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EnglishEdit

EtymologyEdit

From German Gen, from Ancient Greek γενεά (geneá, generation, descent), from the aorist infinitive of γίγνομαι (gígnomai, I come into being). Coined by the Danish biologist Wilhelm Ludvig Johannsen in a German-language publication, from the last syllable of pangene.[1]

PronunciationEdit

NounEdit

gene (plural genes)

  1. (genetics) A theoretical unit of heredity of living organisms ; a gene may take several values and in principle predetermines a precise trait of an organism's form (phenotype), such as hair color.
    Coordinate term: cistron
  2. (molecular biology) A segment of DNA or RNA from a cell's or an organism's genome, that may take several forms and thus parameterizes a phenomenon, in general the structure of a protein; locus.
    A change in a gene is reflected in the protein or RNA molecule that it codes for.

Usage notesEdit

In the simplest case and in principle, a gene locus is supposed to be the physical reality corresponding to the theoretical gene unit of heredity; in practice, things are far more complicated and confused, which is well known and acknowledged. However, these questions are the subject of still very active scientific research, as well as the topic of both scientific and philosophical questions, especially on the real compatibility between both senses of the term.

Derived termsEdit

Related termsEdit

See alsoEdit

TranslationsEdit

Further readingEdit

ReferencesEdit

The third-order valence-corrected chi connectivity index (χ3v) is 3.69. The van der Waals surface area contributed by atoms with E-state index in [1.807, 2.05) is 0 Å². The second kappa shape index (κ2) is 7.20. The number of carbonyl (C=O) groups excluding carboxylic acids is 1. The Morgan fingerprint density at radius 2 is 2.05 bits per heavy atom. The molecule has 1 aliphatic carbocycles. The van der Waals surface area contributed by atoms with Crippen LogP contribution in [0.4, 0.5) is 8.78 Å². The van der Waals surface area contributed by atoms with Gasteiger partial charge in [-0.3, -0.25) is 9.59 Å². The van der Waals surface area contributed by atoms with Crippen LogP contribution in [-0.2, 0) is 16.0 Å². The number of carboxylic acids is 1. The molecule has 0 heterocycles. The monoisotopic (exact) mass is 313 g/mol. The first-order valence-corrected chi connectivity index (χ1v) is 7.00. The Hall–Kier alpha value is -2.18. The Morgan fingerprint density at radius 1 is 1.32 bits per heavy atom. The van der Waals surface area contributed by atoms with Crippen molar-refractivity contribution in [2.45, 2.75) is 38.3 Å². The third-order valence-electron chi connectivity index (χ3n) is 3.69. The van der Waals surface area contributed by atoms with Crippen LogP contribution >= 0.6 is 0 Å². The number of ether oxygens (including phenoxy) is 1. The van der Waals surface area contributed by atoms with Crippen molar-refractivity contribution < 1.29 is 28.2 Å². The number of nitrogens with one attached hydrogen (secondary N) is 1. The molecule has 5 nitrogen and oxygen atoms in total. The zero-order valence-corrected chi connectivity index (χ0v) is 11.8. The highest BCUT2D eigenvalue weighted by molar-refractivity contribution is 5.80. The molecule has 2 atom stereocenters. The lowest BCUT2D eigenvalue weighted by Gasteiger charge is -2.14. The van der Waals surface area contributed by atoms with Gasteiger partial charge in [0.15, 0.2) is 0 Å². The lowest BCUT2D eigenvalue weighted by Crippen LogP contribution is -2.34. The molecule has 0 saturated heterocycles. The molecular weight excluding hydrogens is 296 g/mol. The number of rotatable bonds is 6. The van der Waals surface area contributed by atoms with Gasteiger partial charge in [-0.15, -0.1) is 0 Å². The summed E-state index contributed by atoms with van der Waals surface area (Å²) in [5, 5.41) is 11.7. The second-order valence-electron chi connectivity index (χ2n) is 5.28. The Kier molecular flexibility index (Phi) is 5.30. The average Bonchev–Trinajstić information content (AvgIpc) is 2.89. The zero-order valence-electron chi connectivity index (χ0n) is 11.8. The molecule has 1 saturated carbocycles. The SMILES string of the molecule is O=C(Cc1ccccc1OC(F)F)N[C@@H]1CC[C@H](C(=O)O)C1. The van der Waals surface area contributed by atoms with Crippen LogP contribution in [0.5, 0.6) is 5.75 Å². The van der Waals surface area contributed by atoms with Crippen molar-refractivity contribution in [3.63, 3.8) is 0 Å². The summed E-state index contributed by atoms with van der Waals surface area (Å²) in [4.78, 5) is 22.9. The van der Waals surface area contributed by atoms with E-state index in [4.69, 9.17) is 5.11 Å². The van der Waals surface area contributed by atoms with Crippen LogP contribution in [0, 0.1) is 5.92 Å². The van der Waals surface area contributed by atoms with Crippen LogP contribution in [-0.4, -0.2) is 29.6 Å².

1. ^ Wilhelm Ludvig Johannsen (1909) Elemente der exakten Erblichkeitslehre [Elements of exact heredity]‎[1] (in German), Jena: Gustav Fischer, page 124:
    Darum scheint es am einfachsten, aus Darwin's[sic] bekanntem Wort die uns allein interessierende letzte Silbe „Gen“ isoliert zu verwerten, um damit das schlechte, mehrdeutige Wort „Anlage“ zu ersetzen.

AnagramsEdit


DanishEdit

EtymologyEdit

From French gêne.

PronunciationEdit

NounEdit

gene c (singular definite genen, plural indefinite gener)

  1. Something that bothers; a nuisance.
    Røgen fra skorstenen er til gene for naboerne.
    The smoke from the chimney is bothering the neighbours.

DeclensionEdit

ReferencesEdit


DutchEdit

PronunciationEdit

AdjectiveEdit

gene

  1. Inflected form of geen

AnagramsEdit


ItalianEdit

 
Italian Wikipedia has an article on:
Wikipedia it

PronunciationEdit

  • IPA(key): /ˈd͡ʒɛ.ne/, [ˈd͡ʒɛːn̺e]
  • Rhymes: -ɛne
  • Hyphenation: gè‧ne

Etymology 1Edit

From German Gen.

NounEdit

gene m (plural geni)

  1. (genetics) gene
Related termsEdit

Etymology 2Edit

See the etymology of the main entry.

NounEdit

gene f pl

  1. plural of gena

Middle DutchEdit

EtymologyEdit

From Old Dutch *gēn, from Proto-Germanic *jainaz.

PronunciationEdit

DeterminerEdit

gêne

  1. that over there, yonder

DescendantsEdit

  • Dutch: geen

Further readingEdit

  • ghene (II)”, in Vroegmiddelnederlands Woordenboek, 2000

Verwijs, E.; Verdam, J. (1885–1929), “gene”, in Middelniederlandsch Woordenboek, The Hague: Martinus Nijhoff, →ISBN


PortugueseEdit

NounEdit

gene m (plural genes)

  1. (genetics) gene

Related termsEdit

Further readingEdit

  • gene” in Dicionário Priberam da Língua Portuguesa.

SpanishEdit

NounEdit

gene m (plural genes)

  1. gene

SynonymsEdit


TurkishEdit

EtymologyEdit

From Old Turkic yana(yana).

AdverbEdit

gene

  1. (colloquial) yine (again)

NounEdit

gene

  1. dative singular of gen